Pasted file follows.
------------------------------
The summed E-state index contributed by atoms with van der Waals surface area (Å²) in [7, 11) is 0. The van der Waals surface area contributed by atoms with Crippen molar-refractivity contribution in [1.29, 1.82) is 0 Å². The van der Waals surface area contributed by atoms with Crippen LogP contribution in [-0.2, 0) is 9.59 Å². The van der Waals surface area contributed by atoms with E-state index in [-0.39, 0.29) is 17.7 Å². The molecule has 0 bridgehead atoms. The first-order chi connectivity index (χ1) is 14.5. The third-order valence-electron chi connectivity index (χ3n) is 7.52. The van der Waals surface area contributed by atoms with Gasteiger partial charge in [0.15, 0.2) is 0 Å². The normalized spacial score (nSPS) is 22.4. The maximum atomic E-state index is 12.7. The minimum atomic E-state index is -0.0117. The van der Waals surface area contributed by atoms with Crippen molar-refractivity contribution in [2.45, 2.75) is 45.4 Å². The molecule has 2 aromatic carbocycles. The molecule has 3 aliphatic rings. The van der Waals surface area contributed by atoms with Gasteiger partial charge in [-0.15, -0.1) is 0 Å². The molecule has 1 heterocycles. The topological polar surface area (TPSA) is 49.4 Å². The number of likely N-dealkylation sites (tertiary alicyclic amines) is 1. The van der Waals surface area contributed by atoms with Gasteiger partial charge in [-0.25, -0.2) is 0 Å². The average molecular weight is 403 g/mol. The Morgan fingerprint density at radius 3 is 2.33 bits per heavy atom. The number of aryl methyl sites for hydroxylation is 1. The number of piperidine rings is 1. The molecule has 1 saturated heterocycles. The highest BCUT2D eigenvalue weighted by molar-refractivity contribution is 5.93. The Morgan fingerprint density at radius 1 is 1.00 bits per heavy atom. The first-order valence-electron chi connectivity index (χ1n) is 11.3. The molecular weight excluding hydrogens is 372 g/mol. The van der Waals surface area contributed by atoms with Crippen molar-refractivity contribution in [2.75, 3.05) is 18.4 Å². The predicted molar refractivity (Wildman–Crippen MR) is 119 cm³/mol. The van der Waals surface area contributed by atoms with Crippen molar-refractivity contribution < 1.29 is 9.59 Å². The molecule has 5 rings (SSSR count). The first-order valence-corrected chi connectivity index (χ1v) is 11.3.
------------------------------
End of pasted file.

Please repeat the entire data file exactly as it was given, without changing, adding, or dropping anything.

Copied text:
The summed E-state index contributed by atoms with van der Waals surface area (Å²) in [7, 11) is 0. The van der Waals surface area contributed by atoms with Crippen molar-refractivity contribution in [1.29, 1.82) is 0 Å². The van der Waals surface area contributed by atoms with Crippen LogP contribution in [-0.2, 0) is 9.59 Å². The van der Waals surface area contributed by atoms with E-state index in [-0.39, 0.29) is 17.7 Å². The molecule has 0 bridgehead atoms. The first-order chi connectivity index (χ1) is 14.5. The third-order valence-electron chi connectivity index (χ3n) is 7.52. The van der Waals surface area contributed by atoms with Gasteiger partial charge in [0.15, 0.2) is 0 Å². The normalized spacial score (nSPS) is 22.4. The maximum atomic E-state index is 12.7. The minimum atomic E-state index is -0.0117. The van der Waals surface area contributed by atoms with Crippen molar-refractivity contribution in [2.45, 2.75) is 45.4 Å². The molecule has 2 aromatic carbocycles. The molecule has 3 aliphatic rings. The van der Waals surface area contributed by atoms with Gasteiger partial charge in [-0.15, -0.1) is 0 Å². The molecule has 1 heterocycles. The topological polar surface area (TPSA) is 49.4 Å². The number of likely N-dealkylation sites (tertiary alicyclic amines) is 1. The van der Waals surface area contributed by atoms with Gasteiger partial charge in [-0.25, -0.2) is 0 Å². The average molecular weight is 403 g/mol. The Morgan fingerprint density at radius 3 is 2.33 bits per heavy atom. The number of aryl methyl sites for hydroxylation is 1. The number of piperidine rings is 1. The molecule has 1 saturated heterocycles. The highest BCUT2D eigenvalue weighted by molar-refractivity contribution is 5.93. The Morgan fingerprint density at radius 1 is 1.00 bits per heavy atom. The first-order valence-electron chi connectivity index (χ1n) is 11.3. The molecular weight excluding hydrogens is 372 g/mol. The van der Waals surface area contributed by atoms with Crippen molar-refractivity contribution in [2.75, 3.05) is 18.4 Å². The predicted molar refractivity (Wildman–Crippen MR) is 119 cm³/mol. The van der Waals surface area contributed by atoms with Crippen molar-refractivity contribution < 1.29 is 9.59 Å². The molecule has 5 rings (SSSR count). The first-order valence-corrected chi connectivity index (χ1v) is 11.3.